Study Suggests That Eating Chocolate May Lower Body Mass Index

A new study published in the journal Archives of Medicine has discovered that individuals who consume chocolate a few times per week generally have a lower body mass index than people who stay away from eating chocolate.

The survey study was carried out by researchers at the University of California at San Diego. In total, 1000 participants were involved, ranging from 20 to 85 years of age.

The researchers noted that those individuals who consumed chocolate 2 or more times per week (in moderation) had a lower body mass index (BMI) than people who rarely ate chocolate. As expected, those individuals who frequently consumed lots of chocolate were found to have a higher BMI than participants who seldom ate chocolate. The participants who consumed chocolate maintained on average a lower BMI, even though they generally took in more calories each day.

Researchers believe that the antioxidant compounds in chocolate contribute to an improvement in lean muscle mass which translates into a lower overall weight. It is already established that the antioxidants contained in dark chocolate possess health benefits including helping to lower blood pressure and cholesterol. More research is required in order to determine whether or not chocolate affects how calories are metabolized into fat. This would provide further understanding of the process involved in reducing the BMI among those participants who ate chocolate.

Critics of the study point out that the researchers in this case have only revealed an association between chocolate and lower body mass index. More studies would be beneficial in order to examine other aspects of the participant’s lifestyle including diet and exercise. In the meantime, it appears that consuming dark chocolate in moderation may be advantageous for one’s health as well as enjoyable.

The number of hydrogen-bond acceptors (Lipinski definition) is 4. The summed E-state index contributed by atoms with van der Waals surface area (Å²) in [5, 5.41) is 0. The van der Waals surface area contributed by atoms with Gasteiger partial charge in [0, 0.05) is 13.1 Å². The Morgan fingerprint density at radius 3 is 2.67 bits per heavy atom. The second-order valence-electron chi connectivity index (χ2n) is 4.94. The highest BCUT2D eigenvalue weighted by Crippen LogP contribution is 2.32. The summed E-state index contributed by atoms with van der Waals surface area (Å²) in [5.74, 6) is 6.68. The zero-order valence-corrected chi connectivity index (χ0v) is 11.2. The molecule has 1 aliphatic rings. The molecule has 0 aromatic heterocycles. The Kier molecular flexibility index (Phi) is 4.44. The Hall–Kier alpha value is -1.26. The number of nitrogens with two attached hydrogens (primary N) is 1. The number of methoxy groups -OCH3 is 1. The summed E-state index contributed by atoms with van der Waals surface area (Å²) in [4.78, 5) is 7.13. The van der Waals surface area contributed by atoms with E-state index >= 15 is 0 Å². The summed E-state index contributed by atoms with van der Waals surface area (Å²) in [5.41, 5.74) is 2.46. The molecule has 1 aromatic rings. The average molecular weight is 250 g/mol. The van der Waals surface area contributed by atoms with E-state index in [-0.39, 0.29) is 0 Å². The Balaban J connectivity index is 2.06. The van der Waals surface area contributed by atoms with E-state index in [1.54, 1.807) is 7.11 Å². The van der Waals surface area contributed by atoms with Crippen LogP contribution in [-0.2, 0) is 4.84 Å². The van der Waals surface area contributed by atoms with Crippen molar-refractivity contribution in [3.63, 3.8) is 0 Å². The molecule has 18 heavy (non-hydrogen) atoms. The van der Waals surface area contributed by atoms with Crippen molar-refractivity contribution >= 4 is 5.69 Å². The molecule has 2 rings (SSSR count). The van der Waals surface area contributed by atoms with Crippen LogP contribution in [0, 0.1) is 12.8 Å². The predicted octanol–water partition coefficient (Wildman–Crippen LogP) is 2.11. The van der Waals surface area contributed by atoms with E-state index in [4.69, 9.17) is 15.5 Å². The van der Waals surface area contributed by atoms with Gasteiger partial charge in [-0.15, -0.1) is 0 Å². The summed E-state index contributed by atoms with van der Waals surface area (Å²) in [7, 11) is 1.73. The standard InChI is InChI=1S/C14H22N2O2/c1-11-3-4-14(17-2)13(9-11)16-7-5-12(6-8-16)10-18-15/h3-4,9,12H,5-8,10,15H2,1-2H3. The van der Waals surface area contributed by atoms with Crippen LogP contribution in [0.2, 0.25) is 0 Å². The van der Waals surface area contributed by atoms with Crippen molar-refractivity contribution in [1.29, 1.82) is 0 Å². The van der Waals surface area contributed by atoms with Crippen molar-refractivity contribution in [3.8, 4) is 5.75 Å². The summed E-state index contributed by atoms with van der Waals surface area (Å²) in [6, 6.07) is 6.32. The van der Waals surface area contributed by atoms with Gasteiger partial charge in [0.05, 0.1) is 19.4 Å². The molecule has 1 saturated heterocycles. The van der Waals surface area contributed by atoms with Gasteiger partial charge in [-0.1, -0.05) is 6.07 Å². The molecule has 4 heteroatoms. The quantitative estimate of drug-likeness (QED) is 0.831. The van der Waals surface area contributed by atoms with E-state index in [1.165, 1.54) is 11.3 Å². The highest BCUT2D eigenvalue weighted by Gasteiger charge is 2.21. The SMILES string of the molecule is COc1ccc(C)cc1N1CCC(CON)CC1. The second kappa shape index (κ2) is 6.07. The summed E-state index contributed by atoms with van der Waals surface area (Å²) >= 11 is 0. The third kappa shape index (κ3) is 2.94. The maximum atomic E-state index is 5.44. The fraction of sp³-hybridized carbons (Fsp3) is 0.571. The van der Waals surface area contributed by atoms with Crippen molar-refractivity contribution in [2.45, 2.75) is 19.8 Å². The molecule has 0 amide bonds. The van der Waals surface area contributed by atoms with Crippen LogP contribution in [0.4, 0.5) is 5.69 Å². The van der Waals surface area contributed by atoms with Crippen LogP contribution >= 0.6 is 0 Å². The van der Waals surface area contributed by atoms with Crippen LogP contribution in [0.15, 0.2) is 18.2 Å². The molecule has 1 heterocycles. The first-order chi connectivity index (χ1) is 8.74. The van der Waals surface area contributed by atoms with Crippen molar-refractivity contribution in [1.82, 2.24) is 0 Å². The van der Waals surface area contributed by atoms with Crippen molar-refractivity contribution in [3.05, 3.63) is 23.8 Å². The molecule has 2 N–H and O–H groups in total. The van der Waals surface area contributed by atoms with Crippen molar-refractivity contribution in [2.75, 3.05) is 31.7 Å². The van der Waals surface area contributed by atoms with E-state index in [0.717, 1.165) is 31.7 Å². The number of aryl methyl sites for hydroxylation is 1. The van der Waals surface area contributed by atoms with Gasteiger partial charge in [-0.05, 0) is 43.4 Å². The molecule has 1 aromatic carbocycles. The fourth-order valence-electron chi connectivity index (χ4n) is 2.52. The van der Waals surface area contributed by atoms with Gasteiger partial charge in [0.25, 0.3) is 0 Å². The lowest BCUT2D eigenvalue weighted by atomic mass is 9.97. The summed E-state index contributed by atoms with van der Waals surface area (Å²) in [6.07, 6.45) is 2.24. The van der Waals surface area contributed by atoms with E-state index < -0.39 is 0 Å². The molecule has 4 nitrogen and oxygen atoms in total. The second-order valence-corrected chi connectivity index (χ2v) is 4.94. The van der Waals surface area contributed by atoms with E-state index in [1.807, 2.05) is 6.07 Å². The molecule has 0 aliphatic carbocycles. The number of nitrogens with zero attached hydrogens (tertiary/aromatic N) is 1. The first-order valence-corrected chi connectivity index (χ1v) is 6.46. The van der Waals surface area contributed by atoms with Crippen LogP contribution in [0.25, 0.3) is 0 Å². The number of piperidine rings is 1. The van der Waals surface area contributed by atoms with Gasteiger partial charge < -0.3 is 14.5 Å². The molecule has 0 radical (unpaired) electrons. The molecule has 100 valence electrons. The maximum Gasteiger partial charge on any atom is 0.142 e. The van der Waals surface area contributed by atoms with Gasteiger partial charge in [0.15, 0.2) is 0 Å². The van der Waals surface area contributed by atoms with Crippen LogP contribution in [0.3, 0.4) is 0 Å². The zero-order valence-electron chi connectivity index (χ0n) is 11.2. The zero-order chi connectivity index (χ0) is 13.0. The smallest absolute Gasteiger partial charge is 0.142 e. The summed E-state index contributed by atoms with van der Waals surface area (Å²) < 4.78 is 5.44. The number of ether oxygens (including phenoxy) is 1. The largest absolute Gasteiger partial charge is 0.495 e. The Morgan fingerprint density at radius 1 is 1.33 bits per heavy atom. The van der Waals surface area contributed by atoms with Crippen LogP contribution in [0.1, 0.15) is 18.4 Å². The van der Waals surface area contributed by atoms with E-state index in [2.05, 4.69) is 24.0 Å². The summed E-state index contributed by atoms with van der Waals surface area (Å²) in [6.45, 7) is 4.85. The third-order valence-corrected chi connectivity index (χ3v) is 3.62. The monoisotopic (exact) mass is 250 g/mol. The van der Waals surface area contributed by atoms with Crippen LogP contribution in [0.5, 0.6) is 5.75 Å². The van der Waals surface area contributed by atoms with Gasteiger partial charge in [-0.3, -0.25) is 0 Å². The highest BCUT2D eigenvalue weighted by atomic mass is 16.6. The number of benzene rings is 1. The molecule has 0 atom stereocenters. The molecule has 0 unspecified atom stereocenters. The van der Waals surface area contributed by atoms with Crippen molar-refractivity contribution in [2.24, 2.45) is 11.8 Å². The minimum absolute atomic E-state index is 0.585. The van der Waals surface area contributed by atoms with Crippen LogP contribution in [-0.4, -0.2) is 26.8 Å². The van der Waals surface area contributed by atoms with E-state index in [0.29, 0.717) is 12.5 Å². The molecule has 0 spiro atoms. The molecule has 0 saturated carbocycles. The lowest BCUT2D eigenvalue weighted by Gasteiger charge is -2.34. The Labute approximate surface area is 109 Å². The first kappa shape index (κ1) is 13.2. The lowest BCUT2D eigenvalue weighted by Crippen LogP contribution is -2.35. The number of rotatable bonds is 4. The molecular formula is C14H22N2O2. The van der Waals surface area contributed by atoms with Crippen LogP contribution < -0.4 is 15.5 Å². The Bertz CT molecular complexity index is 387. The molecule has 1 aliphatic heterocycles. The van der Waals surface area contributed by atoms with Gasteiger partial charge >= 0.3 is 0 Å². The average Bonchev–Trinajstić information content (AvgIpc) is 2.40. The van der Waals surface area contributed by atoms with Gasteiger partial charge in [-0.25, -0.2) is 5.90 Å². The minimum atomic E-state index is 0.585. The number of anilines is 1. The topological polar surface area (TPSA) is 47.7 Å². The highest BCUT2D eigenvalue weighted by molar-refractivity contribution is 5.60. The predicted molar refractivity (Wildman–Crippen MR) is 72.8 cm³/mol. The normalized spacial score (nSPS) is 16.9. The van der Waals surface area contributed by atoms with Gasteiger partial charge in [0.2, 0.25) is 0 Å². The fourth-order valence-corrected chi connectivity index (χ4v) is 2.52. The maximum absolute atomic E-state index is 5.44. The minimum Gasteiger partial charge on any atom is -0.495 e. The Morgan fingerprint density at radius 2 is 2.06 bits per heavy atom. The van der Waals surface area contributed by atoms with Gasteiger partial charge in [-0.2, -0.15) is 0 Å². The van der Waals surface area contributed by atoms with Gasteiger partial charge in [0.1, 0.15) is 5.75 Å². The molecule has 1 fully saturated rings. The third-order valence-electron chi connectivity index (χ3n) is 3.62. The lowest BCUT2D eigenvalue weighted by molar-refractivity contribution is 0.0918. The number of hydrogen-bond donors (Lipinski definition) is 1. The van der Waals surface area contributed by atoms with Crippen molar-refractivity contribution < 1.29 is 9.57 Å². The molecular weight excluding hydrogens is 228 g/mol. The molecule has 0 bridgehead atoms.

Eating Disorder Self Test. Take the EAT-26 self test to see if you might have eating disorder symptoms that might require professional evaluation. All answers are confidential.

Find a Treatment Facility Near You

Click on a state below to find eating disorder treatment options that could be right for you.

The information provided on is designed to support, not replace, the relationship that exists between a patient/site visitor and his/her health professional. This information is solely for informational and educational purposes and we encourage all visitors to see a licensed physician if they believe that they have an eating disorder. The publication of this information does not constitute the practice of medicine, and this information does not replace the advice of your physician or other health care provider. Neither the owners or employees of nor the author(s) of site content take responsibility for any possible consequences from any treatment, procedure, exercise, dietary modification, action or application of medication which results from reading this site. Always speak with your primary health care provider before engaging in any form of self treatment. Please see our Legal Statement for further information.

Copyright © 2008-2017
Company Information

© 2017 All rights reserved. Use of this site constitutes acceptance of's terms of service and privacy policy. The material on this site is for informational purposes only, and is not a substitute for medical advice, diagnosis or treatment provided by a qualified health care provider.